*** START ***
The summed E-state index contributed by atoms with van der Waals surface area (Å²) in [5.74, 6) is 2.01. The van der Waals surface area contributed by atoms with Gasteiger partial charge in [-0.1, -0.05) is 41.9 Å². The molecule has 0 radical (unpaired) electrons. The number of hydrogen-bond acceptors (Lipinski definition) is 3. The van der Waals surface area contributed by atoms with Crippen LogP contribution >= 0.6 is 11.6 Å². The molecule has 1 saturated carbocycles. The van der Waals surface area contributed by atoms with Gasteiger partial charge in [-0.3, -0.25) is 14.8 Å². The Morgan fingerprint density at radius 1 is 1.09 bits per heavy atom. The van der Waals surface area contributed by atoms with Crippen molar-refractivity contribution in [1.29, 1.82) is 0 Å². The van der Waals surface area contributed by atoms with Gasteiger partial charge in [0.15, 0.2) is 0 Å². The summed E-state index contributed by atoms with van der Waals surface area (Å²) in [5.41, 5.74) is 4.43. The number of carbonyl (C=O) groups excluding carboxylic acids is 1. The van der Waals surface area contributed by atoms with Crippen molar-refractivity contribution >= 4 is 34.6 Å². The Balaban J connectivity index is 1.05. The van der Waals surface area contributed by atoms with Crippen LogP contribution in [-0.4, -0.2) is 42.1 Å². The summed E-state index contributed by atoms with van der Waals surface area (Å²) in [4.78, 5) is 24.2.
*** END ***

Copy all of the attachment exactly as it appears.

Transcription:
The summed E-state index contributed by atoms with van der Waals surface area (Å²) in [5.74, 6) is 2.01. The van der Waals surface area contributed by atoms with Gasteiger partial charge in [-0.1, -0.05) is 41.9 Å². The molecule has 0 radical (unpaired) electrons. The number of hydrogen-bond acceptors (Lipinski definition) is 3. The van der Waals surface area contributed by atoms with Crippen LogP contribution >= 0.6 is 11.6 Å². The molecule has 1 saturated carbocycles. The van der Waals surface area contributed by atoms with Gasteiger partial charge in [-0.3, -0.25) is 14.8 Å². The Morgan fingerprint density at radius 1 is 1.09 bits per heavy atom. The van der Waals surface area contributed by atoms with Crippen molar-refractivity contribution in [1.29, 1.82) is 0 Å². The van der Waals surface area contributed by atoms with Gasteiger partial charge in [0.15, 0.2) is 0 Å². The summed E-state index contributed by atoms with van der Waals surface area (Å²) in [5.41, 5.74) is 4.43. The number of carbonyl (C=O) groups excluding carboxylic acids is 1. The van der Waals surface area contributed by atoms with Crippen molar-refractivity contribution >= 4 is 34.6 Å². The Balaban J connectivity index is 1.05. The van der Waals surface area contributed by atoms with Crippen LogP contribution in [-0.4, -0.2) is 42.1 Å². The summed E-state index contributed by atoms with van der Waals surface area (Å²) in [4.78, 5) is 24.2.